It is meaningful to note that in late 1929 the value of Homestake Mining was about $80 per share. Moreover, during the next six years Homestake Mining paid out a total of $128 in cash dividends. In fact the 1935 dividend alone reached $56 per share. That's almost a 70% dividend yield payout (basis 1929) in only one year! Indeed, hard asset investments (gold mining shares) were islands of economic refuge during the grueling years of the Great Depression.
Unfortunately, those innocent souls who remained invested in stocks - and had a buy and hold strategy - saw their initial $10,000 investment slowly dwindle to only $3,600 by late 1935. This represented a devastating capital loss of almost two-thirds of their investment savings. T H A T'S R I G H T! The hapless naive investor with a buy and hold strategy in financial assets lost the greater part of his original stake. Pathetically, he could ill-afford to risk - let alone lose - his precious capital during the many long despairing years of the Great Depression.
One does not have to be a Ph.D. in higher mathematics to understand the 1929-1935 comparative investment results stated below.
Value @ Dec. 1935
|DJIA||Oct - 1929||$10,000||$3,600|
|DJUA||Oct - 1929||$10,000||$2,100|
|Homestake Mining||Oct - 1929||$10,000||$62,000|
|Note: For simplification cash dividends not taken into account|
It is a nightmarish thought for the Buy-N-Hold advocates to take careful note that it took the next 25 years for a 1929 investment to break even! Not even Job of the Bible would have had the patience to wait.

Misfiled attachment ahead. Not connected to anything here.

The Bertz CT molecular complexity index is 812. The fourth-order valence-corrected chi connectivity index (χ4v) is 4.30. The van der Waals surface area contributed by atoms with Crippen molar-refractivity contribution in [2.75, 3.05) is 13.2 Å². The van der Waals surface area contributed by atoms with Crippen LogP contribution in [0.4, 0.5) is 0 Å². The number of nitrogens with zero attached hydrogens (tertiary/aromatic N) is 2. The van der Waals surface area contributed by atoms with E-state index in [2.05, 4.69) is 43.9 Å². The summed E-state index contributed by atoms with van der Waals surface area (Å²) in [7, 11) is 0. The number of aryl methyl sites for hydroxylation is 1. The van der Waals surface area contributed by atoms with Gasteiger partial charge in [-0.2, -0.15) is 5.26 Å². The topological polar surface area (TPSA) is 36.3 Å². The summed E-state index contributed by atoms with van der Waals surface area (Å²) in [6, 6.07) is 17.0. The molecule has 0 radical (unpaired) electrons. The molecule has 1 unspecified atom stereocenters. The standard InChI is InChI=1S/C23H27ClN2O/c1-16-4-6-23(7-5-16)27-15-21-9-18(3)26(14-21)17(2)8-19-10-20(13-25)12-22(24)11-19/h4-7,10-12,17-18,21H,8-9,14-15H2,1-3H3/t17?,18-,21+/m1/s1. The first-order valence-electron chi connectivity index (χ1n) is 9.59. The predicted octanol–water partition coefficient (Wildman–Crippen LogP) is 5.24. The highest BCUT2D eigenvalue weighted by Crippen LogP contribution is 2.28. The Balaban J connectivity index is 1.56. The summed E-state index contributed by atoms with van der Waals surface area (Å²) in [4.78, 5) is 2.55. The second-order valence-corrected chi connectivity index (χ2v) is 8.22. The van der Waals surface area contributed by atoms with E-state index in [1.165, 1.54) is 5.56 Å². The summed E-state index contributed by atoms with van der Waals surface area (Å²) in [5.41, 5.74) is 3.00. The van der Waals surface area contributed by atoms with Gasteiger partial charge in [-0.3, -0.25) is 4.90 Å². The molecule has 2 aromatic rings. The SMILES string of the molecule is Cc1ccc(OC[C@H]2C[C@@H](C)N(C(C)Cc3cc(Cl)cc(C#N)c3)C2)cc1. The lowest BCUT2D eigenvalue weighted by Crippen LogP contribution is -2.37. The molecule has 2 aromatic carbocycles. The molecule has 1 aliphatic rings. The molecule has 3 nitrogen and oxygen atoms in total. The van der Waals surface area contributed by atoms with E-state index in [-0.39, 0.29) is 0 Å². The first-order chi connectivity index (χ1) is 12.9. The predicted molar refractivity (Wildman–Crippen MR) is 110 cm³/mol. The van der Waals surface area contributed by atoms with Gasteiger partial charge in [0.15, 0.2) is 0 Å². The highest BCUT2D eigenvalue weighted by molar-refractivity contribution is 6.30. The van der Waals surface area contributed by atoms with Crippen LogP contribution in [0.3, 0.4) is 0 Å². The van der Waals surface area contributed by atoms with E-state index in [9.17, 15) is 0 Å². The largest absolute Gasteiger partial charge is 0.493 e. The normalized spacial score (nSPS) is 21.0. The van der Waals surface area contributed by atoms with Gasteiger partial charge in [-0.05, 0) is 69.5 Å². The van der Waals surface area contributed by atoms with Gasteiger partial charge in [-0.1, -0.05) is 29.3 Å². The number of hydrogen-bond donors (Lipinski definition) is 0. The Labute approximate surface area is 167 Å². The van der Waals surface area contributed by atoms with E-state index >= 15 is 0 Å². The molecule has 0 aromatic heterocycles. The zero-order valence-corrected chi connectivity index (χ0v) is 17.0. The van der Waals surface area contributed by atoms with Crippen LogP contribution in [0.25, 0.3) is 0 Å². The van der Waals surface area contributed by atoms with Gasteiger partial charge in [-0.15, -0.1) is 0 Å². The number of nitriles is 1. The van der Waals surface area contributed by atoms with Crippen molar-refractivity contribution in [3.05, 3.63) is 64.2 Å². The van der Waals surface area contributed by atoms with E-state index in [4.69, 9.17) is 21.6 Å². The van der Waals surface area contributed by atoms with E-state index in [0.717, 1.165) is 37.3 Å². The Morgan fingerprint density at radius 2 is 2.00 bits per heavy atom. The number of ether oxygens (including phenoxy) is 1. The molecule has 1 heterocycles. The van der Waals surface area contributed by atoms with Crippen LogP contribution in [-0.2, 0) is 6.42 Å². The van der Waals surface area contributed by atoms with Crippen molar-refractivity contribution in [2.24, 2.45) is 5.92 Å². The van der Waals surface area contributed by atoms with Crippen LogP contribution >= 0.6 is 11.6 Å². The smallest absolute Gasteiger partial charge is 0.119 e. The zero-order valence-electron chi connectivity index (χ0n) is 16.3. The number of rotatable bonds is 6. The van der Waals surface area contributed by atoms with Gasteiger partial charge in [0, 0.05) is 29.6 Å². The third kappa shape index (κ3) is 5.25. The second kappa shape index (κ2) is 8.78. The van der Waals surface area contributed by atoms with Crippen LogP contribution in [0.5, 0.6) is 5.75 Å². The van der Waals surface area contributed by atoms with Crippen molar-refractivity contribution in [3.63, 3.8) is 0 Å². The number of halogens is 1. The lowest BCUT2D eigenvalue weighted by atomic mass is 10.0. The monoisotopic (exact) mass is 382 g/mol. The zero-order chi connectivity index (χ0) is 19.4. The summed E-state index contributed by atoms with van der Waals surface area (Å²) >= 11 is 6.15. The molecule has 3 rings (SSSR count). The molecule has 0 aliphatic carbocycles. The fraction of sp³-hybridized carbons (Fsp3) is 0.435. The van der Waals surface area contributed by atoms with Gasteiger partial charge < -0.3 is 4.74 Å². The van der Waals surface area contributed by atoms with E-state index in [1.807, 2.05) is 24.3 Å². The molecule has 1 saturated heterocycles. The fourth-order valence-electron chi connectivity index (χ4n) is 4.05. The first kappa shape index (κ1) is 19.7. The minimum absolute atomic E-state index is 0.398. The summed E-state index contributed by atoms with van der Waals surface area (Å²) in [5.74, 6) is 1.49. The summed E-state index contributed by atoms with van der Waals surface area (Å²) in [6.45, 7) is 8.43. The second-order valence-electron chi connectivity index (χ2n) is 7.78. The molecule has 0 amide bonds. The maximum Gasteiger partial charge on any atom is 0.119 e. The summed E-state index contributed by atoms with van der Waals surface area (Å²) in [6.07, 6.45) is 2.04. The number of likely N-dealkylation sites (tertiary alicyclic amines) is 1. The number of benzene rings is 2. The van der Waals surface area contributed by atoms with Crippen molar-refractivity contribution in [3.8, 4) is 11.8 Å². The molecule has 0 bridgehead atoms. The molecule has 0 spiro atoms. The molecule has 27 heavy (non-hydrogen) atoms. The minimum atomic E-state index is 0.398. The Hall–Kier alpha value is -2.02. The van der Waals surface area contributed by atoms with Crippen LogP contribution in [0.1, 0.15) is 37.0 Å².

From the market high in 1973 to its low in 1974 the DJIA and the S&P 500 lost almost half their value - while the previously high-flying technology stocks plummeted more than 60%. Enough to cause heart-failure to the credulous believers of THIS TIME IT'S DIFFERENT. Even the relatively "safe" utilities were decimated - as they dropped more than 50% from their 1973 high to their nadir in 1974. H-O-W-E-V-E-R, students of financial history took profitable refuge in gold metal stocks. The Gold Mining Index, composed of ASA, Campbell Red Lake and Dome Mining, appreciated more than 260% from its 1973 low (40) to its 1974 high (147). This merits being redundant. During the severe 1973/74 bear market, stocks lost half their value - while gold mining companies almost quadrupled.
The over-riding guideline of my precious metals' research was aptly described by one of Wall Street's legendary wizards, Bernard Baruch - unfortunately, unknown to most of today's investment Pollyannas. His observation still rings with logic and clarity:
The 'IRRATIONAL EXUBERANCE" of 1996 has surpassed the market mania of 1929. Traditional stock valuation indicators are at all-time record dangerous levels. The DJIA dividend yield plummeted to a century low (2.01%). The price-to-book ratio soared to the all-time record of 4.96:1, and the P.E.R. (price to earnings ratio) currently at 19 is greater than that of October 1929. Whenever these astronomical and unrealistic levels were reached, a vicious bear market eventually and inevitably followed.
In light of the current condition of all markets, prudence and patience will indeed conserve wealth and provide material rewards. Lamentably, those ignorant of financial history and the chronologically inexperienced will undoubtedly suffer once again the wages of unbridled greed and an acute myopic view of financial history.
Although my opinion and predictions are based upon intermarket and technical analysis, complemented by historical/statistical evaluation, prudence forged by many years of international investment experience forces me to echo the sage biblical and appropriate advice of Ecclesiastes :
but Ecclesiastes also cautioned